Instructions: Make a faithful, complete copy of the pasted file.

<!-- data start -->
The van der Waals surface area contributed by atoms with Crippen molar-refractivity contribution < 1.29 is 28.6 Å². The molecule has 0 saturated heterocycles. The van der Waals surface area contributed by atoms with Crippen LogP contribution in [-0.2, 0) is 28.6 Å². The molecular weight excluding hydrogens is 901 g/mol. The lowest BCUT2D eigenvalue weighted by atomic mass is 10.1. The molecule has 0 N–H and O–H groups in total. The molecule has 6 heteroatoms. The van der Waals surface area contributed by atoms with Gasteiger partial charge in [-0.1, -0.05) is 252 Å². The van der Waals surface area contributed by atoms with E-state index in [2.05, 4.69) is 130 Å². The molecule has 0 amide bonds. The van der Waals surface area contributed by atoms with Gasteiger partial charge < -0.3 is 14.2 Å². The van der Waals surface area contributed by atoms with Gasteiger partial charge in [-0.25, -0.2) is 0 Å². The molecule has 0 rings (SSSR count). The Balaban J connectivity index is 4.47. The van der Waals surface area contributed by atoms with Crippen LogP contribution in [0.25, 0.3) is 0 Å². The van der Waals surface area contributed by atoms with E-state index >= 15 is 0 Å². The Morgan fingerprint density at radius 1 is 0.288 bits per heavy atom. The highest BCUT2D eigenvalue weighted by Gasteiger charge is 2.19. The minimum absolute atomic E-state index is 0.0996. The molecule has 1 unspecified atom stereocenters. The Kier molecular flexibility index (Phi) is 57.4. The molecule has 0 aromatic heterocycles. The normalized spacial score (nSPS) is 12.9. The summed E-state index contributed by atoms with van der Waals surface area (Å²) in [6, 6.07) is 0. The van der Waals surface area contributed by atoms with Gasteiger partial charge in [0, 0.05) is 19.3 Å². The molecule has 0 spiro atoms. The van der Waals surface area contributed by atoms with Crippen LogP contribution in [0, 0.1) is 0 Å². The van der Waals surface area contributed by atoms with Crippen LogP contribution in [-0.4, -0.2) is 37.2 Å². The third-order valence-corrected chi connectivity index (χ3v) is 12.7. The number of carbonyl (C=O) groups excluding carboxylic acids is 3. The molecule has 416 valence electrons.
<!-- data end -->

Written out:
The van der Waals surface area contributed by atoms with Crippen molar-refractivity contribution < 1.29 is 28.6 Å². The molecule has 0 saturated heterocycles. The van der Waals surface area contributed by atoms with Crippen LogP contribution in [-0.2, 0) is 28.6 Å². The molecular weight excluding hydrogens is 901 g/mol. The lowest BCUT2D eigenvalue weighted by atomic mass is 10.1. The molecule has 0 N–H and O–H groups in total. The molecule has 6 heteroatoms. The van der Waals surface area contributed by atoms with Gasteiger partial charge in [-0.1, -0.05) is 252 Å². The van der Waals surface area contributed by atoms with E-state index in [2.05, 4.69) is 130 Å². The molecule has 0 amide bonds. The van der Waals surface area contributed by atoms with Gasteiger partial charge < -0.3 is 14.2 Å². The van der Waals surface area contributed by atoms with Gasteiger partial charge in [-0.25, -0.2) is 0 Å². The molecule has 0 rings (SSSR count). The Balaban J connectivity index is 4.47. The van der Waals surface area contributed by atoms with Crippen LogP contribution in [0.25, 0.3) is 0 Å². The van der Waals surface area contributed by atoms with E-state index >= 15 is 0 Å². The Morgan fingerprint density at radius 1 is 0.288 bits per heavy atom. The highest BCUT2D eigenvalue weighted by Gasteiger charge is 2.19. The minimum absolute atomic E-state index is 0.0996. The molecule has 1 unspecified atom stereocenters. The Kier molecular flexibility index (Phi) is 57.4. The molecule has 0 aromatic heterocycles. The normalized spacial score (nSPS) is 12.9. The summed E-state index contributed by atoms with van der Waals surface area (Å²) in [6, 6.07) is 0. The van der Waals surface area contributed by atoms with Gasteiger partial charge in [0, 0.05) is 19.3 Å². The molecule has 0 spiro atoms. The van der Waals surface area contributed by atoms with Crippen LogP contribution in [0, 0.1) is 0 Å². The van der Waals surface area contributed by atoms with Crippen LogP contribution in [-0.4, -0.2) is 37.2 Å². The third-order valence-corrected chi connectivity index (χ3v) is 12.7. The number of carbonyl (C=O) groups excluding carboxylic acids is 3. The molecule has 416 valence electrons.